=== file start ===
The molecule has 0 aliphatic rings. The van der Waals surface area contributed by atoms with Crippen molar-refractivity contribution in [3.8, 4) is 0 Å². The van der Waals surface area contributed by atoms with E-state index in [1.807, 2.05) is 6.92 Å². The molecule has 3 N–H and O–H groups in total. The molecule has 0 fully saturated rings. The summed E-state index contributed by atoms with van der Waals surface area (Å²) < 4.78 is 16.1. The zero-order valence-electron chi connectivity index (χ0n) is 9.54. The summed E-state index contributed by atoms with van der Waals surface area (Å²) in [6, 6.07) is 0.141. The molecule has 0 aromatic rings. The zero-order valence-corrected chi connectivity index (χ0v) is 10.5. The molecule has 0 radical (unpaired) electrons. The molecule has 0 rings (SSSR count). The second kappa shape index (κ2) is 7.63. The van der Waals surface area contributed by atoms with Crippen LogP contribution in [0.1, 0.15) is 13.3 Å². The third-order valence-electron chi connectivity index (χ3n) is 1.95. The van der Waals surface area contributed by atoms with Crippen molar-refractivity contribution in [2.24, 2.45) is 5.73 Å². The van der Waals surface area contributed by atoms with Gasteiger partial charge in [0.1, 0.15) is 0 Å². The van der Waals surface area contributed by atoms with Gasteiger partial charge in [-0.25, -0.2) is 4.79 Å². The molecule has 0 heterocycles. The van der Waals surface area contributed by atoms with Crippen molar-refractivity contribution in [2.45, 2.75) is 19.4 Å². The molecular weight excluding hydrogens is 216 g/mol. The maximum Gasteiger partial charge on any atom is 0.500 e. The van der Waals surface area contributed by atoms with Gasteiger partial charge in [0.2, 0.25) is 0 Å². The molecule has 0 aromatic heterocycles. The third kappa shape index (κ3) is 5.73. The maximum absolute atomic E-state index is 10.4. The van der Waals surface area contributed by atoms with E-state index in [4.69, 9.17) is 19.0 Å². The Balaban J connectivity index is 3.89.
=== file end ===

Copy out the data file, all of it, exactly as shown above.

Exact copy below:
The molecule has 0 aliphatic rings. The van der Waals surface area contributed by atoms with Crippen molar-refractivity contribution in [3.8, 4) is 0 Å². The van der Waals surface area contributed by atoms with E-state index in [1.807, 2.05) is 6.92 Å². The molecule has 3 N–H and O–H groups in total. The molecule has 0 fully saturated rings. The summed E-state index contributed by atoms with van der Waals surface area (Å²) < 4.78 is 16.1. The zero-order valence-electron chi connectivity index (χ0n) is 9.54. The summed E-state index contributed by atoms with van der Waals surface area (Å²) in [6, 6.07) is 0.141. The molecule has 0 aromatic rings. The zero-order valence-corrected chi connectivity index (χ0v) is 10.5. The molecule has 0 radical (unpaired) electrons. The molecule has 0 rings (SSSR count). The second kappa shape index (κ2) is 7.63. The van der Waals surface area contributed by atoms with Crippen LogP contribution in [0.1, 0.15) is 13.3 Å². The third-order valence-electron chi connectivity index (χ3n) is 1.95. The van der Waals surface area contributed by atoms with Crippen molar-refractivity contribution in [2.24, 2.45) is 5.73 Å². The van der Waals surface area contributed by atoms with Gasteiger partial charge in [0.1, 0.15) is 0 Å². The van der Waals surface area contributed by atoms with Gasteiger partial charge in [-0.25, -0.2) is 4.79 Å². The molecule has 0 heterocycles. The van der Waals surface area contributed by atoms with Crippen molar-refractivity contribution in [2.45, 2.75) is 19.4 Å². The molecular weight excluding hydrogens is 216 g/mol. The maximum Gasteiger partial charge on any atom is 0.500 e. The van der Waals surface area contributed by atoms with Gasteiger partial charge in [0.2, 0.25) is 0 Å². The molecule has 0 aromatic heterocycles. The third kappa shape index (κ3) is 5.73. The maximum absolute atomic E-state index is 10.4. The van der Waals surface area contributed by atoms with E-state index in [4.69, 9.17) is 19.0 Å². The Balaban J connectivity index is 3.89.